Merriam-Webster Word of the Day: Gainsay

The Merriam-Webster Word of the Day is gainsay. Read on for what it means, how it’s used, and more.

What It Means

Gainsay is a formal word that means “to deny or disagree with something,” or “to show or say that (something) is not true.”

// Although the defendant initially denied involvement in the incident, there was no gainsaying the evidence that the prosecutor presented at the trial.

GAINSAY in Context

Nineteen Eighty-Four has not just sold tens of millions of copies—it has infiltrated the consciousness of countless people who have never read it. … No work of literary fiction from the past century approaches its cultural ubiquity while retaining its weight. Dissenting voices … have argued that Nineteen Eighty-Four is actually a bad novel, with thin characters, humdrum prose and an implausible plot, but even they couldn’t gainsay its importance.” — Dorian Lynskey, The Guardian, 19 May 2019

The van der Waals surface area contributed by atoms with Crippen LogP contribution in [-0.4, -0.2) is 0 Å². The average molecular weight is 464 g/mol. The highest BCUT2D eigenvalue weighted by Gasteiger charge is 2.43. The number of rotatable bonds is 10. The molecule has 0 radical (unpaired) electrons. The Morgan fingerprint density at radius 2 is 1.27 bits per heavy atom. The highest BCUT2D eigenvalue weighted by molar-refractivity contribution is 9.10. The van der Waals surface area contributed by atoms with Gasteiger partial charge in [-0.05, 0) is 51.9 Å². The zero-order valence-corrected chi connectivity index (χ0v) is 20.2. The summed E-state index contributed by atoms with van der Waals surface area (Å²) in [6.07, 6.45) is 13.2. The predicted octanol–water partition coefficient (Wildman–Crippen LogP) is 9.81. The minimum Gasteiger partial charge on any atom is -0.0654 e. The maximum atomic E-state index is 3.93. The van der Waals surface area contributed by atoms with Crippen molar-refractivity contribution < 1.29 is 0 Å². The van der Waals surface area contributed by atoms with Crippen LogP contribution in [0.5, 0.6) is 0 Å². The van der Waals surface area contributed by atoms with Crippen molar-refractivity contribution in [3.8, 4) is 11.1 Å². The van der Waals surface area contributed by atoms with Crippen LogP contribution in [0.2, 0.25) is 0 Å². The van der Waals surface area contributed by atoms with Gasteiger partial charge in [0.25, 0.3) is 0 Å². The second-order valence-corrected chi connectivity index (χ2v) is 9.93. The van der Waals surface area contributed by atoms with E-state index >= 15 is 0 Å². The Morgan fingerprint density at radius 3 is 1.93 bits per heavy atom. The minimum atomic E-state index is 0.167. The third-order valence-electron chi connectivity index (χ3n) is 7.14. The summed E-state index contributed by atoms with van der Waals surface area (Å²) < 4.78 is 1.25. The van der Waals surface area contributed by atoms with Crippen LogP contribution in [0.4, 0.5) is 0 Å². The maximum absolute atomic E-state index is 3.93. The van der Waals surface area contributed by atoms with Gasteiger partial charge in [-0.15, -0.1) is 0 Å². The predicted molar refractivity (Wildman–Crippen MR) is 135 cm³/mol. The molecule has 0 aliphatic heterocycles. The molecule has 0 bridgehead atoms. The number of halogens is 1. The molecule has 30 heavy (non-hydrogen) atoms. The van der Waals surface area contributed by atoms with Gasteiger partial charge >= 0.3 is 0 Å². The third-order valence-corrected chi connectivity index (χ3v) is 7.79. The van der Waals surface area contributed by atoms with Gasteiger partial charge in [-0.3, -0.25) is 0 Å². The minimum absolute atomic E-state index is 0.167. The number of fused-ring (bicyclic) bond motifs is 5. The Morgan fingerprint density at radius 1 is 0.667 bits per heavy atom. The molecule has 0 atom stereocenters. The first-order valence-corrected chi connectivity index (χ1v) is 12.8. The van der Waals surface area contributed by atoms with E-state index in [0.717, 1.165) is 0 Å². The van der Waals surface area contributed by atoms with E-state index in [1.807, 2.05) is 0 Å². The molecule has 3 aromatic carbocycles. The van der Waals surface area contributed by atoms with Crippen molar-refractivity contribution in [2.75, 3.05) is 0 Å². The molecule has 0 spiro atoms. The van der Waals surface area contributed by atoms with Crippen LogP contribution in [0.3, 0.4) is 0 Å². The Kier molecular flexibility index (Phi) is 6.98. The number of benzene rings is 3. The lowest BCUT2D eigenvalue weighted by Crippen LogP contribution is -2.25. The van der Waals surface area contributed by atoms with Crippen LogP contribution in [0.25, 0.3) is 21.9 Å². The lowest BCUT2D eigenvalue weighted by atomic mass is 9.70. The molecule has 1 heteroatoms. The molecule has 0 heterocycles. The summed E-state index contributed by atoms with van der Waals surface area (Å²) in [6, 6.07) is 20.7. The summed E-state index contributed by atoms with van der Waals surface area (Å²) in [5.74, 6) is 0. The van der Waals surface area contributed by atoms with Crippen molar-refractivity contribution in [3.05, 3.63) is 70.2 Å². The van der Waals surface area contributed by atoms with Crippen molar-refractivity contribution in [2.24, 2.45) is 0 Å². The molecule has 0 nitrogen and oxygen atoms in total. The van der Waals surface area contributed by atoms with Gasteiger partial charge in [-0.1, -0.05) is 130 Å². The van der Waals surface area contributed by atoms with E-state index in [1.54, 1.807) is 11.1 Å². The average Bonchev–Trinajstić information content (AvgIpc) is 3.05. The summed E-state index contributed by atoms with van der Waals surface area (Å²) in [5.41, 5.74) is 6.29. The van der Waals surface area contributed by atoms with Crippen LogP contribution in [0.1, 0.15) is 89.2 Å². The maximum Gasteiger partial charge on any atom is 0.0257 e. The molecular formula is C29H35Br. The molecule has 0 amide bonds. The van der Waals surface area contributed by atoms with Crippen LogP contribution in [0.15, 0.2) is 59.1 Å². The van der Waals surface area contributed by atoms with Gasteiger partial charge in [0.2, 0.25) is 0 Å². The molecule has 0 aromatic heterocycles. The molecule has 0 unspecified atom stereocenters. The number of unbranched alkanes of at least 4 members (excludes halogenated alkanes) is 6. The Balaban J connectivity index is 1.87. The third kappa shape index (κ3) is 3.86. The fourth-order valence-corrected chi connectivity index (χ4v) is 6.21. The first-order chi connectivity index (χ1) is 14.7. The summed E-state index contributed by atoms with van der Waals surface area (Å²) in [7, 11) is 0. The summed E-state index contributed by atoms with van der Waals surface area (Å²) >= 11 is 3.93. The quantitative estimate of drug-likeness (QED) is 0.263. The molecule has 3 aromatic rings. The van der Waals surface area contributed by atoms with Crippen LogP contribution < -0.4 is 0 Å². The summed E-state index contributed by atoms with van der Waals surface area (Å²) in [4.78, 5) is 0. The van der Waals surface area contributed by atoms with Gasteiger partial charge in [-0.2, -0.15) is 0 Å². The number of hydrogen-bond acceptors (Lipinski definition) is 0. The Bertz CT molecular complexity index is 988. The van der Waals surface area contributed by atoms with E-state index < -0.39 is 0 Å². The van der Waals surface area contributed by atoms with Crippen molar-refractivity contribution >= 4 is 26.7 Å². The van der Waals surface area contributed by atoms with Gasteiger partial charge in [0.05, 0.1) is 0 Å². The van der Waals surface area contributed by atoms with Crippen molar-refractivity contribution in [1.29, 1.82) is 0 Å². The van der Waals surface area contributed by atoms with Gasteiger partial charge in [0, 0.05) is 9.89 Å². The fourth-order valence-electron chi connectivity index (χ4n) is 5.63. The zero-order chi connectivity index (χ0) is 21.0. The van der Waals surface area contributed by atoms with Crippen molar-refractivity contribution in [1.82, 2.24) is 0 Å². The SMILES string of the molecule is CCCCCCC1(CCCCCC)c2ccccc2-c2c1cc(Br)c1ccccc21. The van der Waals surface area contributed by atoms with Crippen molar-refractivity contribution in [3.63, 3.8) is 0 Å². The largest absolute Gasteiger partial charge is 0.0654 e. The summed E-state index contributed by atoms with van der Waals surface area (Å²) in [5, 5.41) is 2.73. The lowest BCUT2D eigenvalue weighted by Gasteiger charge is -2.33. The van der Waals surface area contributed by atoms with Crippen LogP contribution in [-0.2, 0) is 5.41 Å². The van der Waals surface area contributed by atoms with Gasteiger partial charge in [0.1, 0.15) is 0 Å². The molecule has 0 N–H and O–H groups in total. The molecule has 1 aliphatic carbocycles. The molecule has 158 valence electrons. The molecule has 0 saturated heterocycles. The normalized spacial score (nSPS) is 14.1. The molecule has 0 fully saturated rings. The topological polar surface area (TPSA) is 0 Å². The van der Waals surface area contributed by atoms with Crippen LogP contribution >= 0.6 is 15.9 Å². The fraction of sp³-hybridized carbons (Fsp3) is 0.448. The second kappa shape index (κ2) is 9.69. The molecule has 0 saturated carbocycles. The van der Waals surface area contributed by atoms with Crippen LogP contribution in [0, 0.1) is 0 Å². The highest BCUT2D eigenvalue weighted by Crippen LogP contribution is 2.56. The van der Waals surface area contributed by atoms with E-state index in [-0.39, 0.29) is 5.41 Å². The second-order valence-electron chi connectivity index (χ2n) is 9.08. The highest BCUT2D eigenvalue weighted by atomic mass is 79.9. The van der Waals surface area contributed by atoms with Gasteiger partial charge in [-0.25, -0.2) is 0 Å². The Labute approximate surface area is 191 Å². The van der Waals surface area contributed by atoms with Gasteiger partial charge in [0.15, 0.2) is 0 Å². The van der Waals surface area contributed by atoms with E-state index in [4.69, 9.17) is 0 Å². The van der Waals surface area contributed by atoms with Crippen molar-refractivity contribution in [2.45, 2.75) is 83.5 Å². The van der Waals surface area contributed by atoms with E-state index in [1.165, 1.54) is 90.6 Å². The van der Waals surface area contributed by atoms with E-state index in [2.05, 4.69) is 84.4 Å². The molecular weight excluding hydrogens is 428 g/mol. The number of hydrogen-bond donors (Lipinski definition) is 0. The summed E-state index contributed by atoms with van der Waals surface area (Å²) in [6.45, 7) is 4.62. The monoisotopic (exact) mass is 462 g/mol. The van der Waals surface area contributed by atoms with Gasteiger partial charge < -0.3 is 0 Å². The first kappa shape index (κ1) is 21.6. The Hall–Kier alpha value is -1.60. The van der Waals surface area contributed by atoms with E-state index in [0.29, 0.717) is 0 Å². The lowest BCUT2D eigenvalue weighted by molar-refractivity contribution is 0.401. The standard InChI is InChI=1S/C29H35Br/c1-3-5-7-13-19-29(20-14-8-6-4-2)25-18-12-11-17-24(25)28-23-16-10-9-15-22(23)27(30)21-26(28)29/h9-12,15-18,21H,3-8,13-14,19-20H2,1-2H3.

Did You Know?

You might have trouble figuring out the meaning of gainsay if you’re thinking of our modern word gain plus say. It should help to know that the gain part comes to us from the Old English word gēan-, meaning “against” or “in opposition to.” In Middle English, gēan- was joined to seyen (“to say”) to form gein-seyen, which led to the modern word gainsay. So when you see gainsay, think “to say against”—that is, “to deny” or “to contradict.”

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